Look, simply cutting city council is clearly possible, but if you’re looking for a city council that responds to your concerns about snow plowing, garbage pickup and dog poop in the park, forget about it.

And those are just the basics. There are bylaw infractions, noise, parking, fences – the list is really endless. Yes, you should go through the bureaucracy, but they’re not elected to represent you. Cutting councillors can only mean your concerns end up in the deep cesspool that is an overworked bureaucracy. And of course, ward duties are only part of what city councillors do. They also represent the city as a whole, and that comes with huge responsibilities.

If you look at the details of the individual wards, you’ll likely be surprised at the differences. There are incredible disparities in not just the population of the individual wards – but the geographical size.

Take this tweet from @Catherinemckenney who represents the downtown Somerset ward.

For Rideau-Goulbourn Coun. Scott Moffatt, that’s nothing but a dream. That would take him days to do! He represents a huge geographical area that takes up a huge part of the city. And within that ward, there are several distinct communities.

So sure, complain to Ford if you want.

Just don’t expect to have anyone there on the other end of your concerns if your wish to cut councillors comes true.

If you want, cut all your councillors and just see what kind of representation you get.

It’s that simple.

Watson Enjoys American Hospitality

Several months before very publicly turning down an invite to a July 4 party hosted by the American Embassy in Ottawa, Mayor Jim Watson readily accepted a freebie trip to Washington in January, paid for in part by that same embassy.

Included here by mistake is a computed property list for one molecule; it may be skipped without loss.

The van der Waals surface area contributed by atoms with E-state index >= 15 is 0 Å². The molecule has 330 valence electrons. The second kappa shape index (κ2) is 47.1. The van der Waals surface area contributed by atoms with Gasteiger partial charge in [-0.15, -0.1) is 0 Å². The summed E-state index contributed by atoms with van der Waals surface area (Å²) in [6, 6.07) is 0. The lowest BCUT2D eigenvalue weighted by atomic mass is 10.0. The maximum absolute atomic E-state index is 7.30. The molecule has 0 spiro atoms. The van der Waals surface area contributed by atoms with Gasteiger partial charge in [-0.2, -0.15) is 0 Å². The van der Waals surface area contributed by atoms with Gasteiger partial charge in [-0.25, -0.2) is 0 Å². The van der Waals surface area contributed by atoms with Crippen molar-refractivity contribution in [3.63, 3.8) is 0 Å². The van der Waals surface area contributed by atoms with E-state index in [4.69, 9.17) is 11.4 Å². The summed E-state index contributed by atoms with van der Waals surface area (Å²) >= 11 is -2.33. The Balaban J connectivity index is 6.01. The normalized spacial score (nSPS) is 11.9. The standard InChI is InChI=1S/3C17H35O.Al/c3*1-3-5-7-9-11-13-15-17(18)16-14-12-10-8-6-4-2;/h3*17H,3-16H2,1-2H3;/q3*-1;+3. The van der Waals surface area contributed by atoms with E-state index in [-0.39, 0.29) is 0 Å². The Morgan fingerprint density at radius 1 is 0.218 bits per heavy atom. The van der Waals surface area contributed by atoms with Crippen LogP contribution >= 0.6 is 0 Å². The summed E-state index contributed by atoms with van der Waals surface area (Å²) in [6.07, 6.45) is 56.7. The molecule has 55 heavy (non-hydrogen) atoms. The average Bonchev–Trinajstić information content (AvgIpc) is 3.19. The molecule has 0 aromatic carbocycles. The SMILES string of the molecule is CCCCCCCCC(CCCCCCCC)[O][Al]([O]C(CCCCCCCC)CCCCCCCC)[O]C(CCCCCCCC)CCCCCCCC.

In turning down the invite to the popular July celebration, Watson suggested the United States was acting as a bully to a smaller country and suggested it would be hypocritical to show up and accept their hospitality while in the middle of a nasty trade dispute.

Watson even went so far as to urge others to think twice about attending the event.

Now there’s no doubt the relationship between the two countries was much worse in June than it was in January, but certainly relations were already strained. The January trip in Washington. D.C, was arranged by the U.S. Department of State and the U.S. Embassy in Ottawa, in partnership with the Strong Cities Network. Watson was one of seven mayors and other representatives from Canadian cities for a workshop with American and international mayors on Countering Violent Extremism (CVE).

So how does Watson explain taking a freebie trip to Washington but very publicly making political hay by rejecting a party invite? Well, he doesn’t.

As previously noted on this blog, Watson never responds to On the City, From the Burbs.

In fact, his office doesn’t even have the courtesy of acknowledging the interview request. This from a man, who when I suggested politicians and reporters could never be friends, insisted he considered me a friend. Guess he failed to point out he considered me a friend as long as I worked for a daily newspaper.

The mayor is clearly on a bit of a power trip. He’s turning his back on transparency and his head is swelled in the belief he can do what he wants without any real detractors.

What’s also concerning about the freebie trip is that the City of Ottawa rules surrounding the need to declare the trip are so vague, it’s hard to imagine a circumstance when you have to declare a trip. Watson didn’t declare any expenses from the trip on the city’s website.

Here’s just a bit about what the city’s policy on freebie trips say:

“Generally speaking, Members should not accept offerings that would, to a reasonable member of the public, appear to be in gratitude for influence, to induce influence, or otherwise to go beyond the necessary and appropriate public functions involved and offerings from individuals associated with an active lobbying file are not permitted.”

Party or freebie trip? Watson made his choice.